The form of groin presented will be effective under the ordinary ground swell and also under wave action from either side, and is particularly desirable because it will protect a beach built up under normal conditions from destruction by storms from various directions. In fact, the beach will further accrete during unusual storms.

Where the contour of the coast is such that eroding wave action may be anticipated only from one side and accretion on the opposite side would be negligible the laterals 12 and 12 need be extended only on the exposed side. The groin may be extended from time to time and new laterals added in the necessary directions, asthe beach is built up.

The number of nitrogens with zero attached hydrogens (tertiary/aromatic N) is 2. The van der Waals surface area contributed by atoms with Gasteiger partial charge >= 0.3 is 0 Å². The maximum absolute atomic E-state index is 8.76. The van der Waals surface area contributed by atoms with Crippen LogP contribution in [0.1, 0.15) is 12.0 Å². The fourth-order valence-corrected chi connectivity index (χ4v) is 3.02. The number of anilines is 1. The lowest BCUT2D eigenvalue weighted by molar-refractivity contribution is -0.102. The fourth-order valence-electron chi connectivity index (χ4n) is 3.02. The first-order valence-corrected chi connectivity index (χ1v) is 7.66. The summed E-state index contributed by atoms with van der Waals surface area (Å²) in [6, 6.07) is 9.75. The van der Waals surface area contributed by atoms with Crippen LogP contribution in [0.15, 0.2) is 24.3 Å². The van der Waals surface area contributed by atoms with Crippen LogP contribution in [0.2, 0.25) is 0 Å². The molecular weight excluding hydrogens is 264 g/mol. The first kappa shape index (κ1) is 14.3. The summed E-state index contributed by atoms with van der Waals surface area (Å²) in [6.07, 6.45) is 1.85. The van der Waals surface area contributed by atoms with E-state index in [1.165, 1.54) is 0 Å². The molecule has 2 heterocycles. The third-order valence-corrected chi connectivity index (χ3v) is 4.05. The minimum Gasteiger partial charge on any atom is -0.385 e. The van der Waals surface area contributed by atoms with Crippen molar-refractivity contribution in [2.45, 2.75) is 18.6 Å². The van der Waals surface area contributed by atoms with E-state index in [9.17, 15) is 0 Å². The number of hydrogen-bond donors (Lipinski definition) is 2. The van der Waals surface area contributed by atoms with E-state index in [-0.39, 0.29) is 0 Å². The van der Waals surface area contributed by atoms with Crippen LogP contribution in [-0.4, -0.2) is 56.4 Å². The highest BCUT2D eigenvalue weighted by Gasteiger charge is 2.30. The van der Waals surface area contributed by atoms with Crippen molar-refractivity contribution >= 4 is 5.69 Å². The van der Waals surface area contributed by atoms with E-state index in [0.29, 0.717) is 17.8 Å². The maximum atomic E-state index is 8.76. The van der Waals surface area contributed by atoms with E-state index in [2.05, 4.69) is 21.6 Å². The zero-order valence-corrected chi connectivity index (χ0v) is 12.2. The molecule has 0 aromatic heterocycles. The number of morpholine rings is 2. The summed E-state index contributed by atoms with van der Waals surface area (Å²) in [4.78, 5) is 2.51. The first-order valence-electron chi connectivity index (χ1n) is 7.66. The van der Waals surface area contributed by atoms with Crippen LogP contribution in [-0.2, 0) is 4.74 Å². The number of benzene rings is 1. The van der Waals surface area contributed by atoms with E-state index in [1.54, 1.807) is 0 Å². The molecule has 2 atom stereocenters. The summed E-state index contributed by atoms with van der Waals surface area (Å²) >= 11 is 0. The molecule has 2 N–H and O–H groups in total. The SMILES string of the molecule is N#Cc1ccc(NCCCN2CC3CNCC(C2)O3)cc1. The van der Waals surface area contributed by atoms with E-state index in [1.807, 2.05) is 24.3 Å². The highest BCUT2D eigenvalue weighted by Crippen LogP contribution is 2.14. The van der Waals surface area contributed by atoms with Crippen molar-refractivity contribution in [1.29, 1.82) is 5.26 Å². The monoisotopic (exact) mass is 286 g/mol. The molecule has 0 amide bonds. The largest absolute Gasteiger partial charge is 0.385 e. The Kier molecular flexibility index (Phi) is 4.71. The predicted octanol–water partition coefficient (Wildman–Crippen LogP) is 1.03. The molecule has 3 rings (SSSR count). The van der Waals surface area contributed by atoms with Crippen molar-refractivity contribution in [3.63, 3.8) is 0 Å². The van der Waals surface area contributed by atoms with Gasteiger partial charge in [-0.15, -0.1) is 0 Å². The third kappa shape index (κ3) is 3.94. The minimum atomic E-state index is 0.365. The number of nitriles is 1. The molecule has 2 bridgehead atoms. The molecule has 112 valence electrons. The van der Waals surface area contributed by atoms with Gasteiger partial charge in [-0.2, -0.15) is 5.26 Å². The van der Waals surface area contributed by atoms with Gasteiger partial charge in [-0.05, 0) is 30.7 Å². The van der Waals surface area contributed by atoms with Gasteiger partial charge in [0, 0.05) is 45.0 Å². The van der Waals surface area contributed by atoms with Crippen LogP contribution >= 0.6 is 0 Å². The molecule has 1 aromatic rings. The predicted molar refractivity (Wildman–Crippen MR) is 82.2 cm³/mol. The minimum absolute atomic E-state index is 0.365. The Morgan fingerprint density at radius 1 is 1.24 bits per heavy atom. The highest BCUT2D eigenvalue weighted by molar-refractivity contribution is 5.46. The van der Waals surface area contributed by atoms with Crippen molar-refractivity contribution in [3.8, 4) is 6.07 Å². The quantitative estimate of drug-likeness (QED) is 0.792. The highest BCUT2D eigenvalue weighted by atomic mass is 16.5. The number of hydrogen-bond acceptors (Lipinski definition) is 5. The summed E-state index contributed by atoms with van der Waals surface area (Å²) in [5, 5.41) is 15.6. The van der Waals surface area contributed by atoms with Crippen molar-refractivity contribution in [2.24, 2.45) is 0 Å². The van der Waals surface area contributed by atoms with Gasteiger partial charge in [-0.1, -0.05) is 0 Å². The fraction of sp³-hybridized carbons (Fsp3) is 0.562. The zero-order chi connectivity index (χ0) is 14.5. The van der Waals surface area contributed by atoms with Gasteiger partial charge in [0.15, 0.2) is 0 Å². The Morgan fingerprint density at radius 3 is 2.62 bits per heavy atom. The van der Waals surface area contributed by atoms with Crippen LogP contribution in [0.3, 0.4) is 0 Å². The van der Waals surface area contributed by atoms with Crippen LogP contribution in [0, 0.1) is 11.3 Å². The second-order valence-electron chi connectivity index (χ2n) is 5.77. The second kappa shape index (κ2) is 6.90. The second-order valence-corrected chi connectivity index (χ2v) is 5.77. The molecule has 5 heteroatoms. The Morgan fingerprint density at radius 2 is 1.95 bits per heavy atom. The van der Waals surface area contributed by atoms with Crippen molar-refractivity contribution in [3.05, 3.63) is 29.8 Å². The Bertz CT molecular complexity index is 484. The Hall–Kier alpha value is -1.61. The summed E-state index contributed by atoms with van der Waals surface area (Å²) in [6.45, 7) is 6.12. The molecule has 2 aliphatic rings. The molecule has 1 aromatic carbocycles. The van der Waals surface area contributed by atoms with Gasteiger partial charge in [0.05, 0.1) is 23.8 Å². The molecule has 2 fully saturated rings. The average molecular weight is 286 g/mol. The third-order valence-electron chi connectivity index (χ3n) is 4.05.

The form of the groin is such that a very rapid deposit of-material will occur around the outer laterals, and the wall 10 will prevent movement of waves longitudinally of the beach, which is the most damaging action, and at the same time, guide the water so that it will carry suspended material inwardly encountering successively the laterals 13 and extensions 11. At each of these and intermediately, owing to the eddies formed further accumulation will occur, and the effect of the extensions 14 is to cause deposit of sand to an unusual height, as may be readily understood. Thus, as the waves move inwardly along the wall 10 toward the (3XtGTSlOIIS-14 the water rapidly shoals, and there is a marked increase in the V proportion of suspended matter in the translative waves. The water finally encounters the portion 15 of the extensions, Where it is dashed laterally across the path of the adjacent incoming water and the combined currents are precipitated through the spaced piling with greatly diminished movement,